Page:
Good call.


#8

yes, we were hardcoding IDs and all works fine if we do that. But it’s labour-intensive and prone to error because every time we need a new input we have to add that ID. And if someone adds an ID that’s already been assigned to another input in the widget or misses a number in the sequence, we run into problems. Although Hype checks for duplicate IDs, it only does so if you enter them in the Inspector.

If we could rely on the auto-generated IDs it becomes a no-brainer. But now that I know they change every time and I’ve tested this out in iBooks and it doesn’t save text (although there could be another issue in the code), I’m not sure that this is a solution which is a shame.


#9

not sure how this is a good call. We still have to add something to innerHTML of the text element and also add an id there if we want to access localStorage, no?

Maybe I’ve misunderstood the application of Hans-Gerd’s very brief message.


(Mark Hunte) #10

You could probably give each element the same class name and run you own auto id naming code.
You would just need to test fully to make sure that ids always match up when given.


#11

yep that’s something we can do and we’ve talked about that since discovering we can’t rely on Hype’s auto-generated IDs.


(Mark Hunte) #12

Very basic

    var theInputs = document.querySelectorAll('.textInput')
	var idCounter = 1
	for (i = 0; i < theInputs.length; i++) {
    theInputs[i].id = 'textInput' + idCounter;
    idCounter++
    theInputs[i].contentEditable = true
 
}

Be aware once you code an id like this Hype will have problems finding it and things like animations will break.

So further thinking is instead of adding an ID you add new indiviual class names the same way.
This leave the ids alone for Hype and gives you something to query for.

	var theInputs = document.querySelectorAll('.textInput')
	var idCounter = 1
	for (i = 0; i < theInputs.length; i++) {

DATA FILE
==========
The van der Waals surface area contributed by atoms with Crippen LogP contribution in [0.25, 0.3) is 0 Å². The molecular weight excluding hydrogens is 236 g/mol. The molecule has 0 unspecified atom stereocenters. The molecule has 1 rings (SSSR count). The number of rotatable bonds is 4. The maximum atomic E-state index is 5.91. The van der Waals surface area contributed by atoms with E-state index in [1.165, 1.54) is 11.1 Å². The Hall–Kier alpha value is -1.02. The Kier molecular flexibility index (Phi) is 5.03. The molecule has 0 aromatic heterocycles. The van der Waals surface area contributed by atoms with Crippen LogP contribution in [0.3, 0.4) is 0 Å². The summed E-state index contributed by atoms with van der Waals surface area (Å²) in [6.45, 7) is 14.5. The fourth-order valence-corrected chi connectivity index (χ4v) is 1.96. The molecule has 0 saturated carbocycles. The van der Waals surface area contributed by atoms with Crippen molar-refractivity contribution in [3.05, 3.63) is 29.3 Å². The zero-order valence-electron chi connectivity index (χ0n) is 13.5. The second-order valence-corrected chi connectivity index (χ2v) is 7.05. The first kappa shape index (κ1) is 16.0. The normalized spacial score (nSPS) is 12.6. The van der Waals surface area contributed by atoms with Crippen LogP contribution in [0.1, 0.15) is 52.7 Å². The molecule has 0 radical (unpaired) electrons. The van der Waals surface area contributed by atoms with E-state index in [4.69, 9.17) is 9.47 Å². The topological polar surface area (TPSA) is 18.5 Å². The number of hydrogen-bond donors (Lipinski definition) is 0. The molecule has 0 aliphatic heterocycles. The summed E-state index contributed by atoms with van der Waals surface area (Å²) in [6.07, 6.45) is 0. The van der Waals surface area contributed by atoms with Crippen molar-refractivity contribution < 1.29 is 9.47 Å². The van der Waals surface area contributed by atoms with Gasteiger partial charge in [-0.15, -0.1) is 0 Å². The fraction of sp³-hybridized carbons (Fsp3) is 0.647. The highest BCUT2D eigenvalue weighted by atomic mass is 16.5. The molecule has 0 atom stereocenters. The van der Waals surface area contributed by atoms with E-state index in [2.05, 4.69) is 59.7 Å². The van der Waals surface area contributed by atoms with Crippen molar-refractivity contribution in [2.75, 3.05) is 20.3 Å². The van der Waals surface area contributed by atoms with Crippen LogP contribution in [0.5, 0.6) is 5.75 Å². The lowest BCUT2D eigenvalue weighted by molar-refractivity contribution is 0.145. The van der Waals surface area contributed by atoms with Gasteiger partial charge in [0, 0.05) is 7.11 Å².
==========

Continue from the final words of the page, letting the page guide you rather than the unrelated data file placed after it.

theInputs[i].classList.add('textInput_' + idCounter)  ;
    idCounter++
    theInputs[i].contentEditable = true
 
 console.log(theInputs[i])
}

#13

yep… we were thinking along the same lines. I’ll have a mess with the contentEditable attribute once we’ve got some downtime to see if it speeds up our workflow at all. For now, going with hardcoding and will apply this all later. thanks for now


(Mark Hunte) #14

To note.

This means you can add a rectangle element and set this attribute in code. You do not need to add any innerHTML like you do for a form.


For instance
A rectangle with a class name ‘textInput’ is found and the code then adds a unique class name and sets the contentEditable like suggested above.

We then use the getter for your storage item and get the result back for class item textInput_1

var storageResult = {"Input" :'textInput_1', "value": 'some text'} // in place of your storage getter
 
var textInput_item = document.querySelector('.' + storageResult.Input).innerHTML   = storageResult.value

or

    var storageResult = {'textInput_1':'some text'} // in place of your storage getter
	var textInput_item = document.querySelector('.textInput_1').innerHTML   = storageResult.textInput_1

cedits_idAuto copy.hype.zip (15.9 KB)


Also note I notice an odd result when using preview if I had the animation play head anywhere beyond 0.
Seems preview changes the order taking into account of the elements current position at preview time.
This may not be an issue when testing since you normally don’t move inputs like I do in this example.

– Update

This does seem to also do this in an export if the animated elememt is in a different position at the play head and you are viewing the animated timeline at the time of Export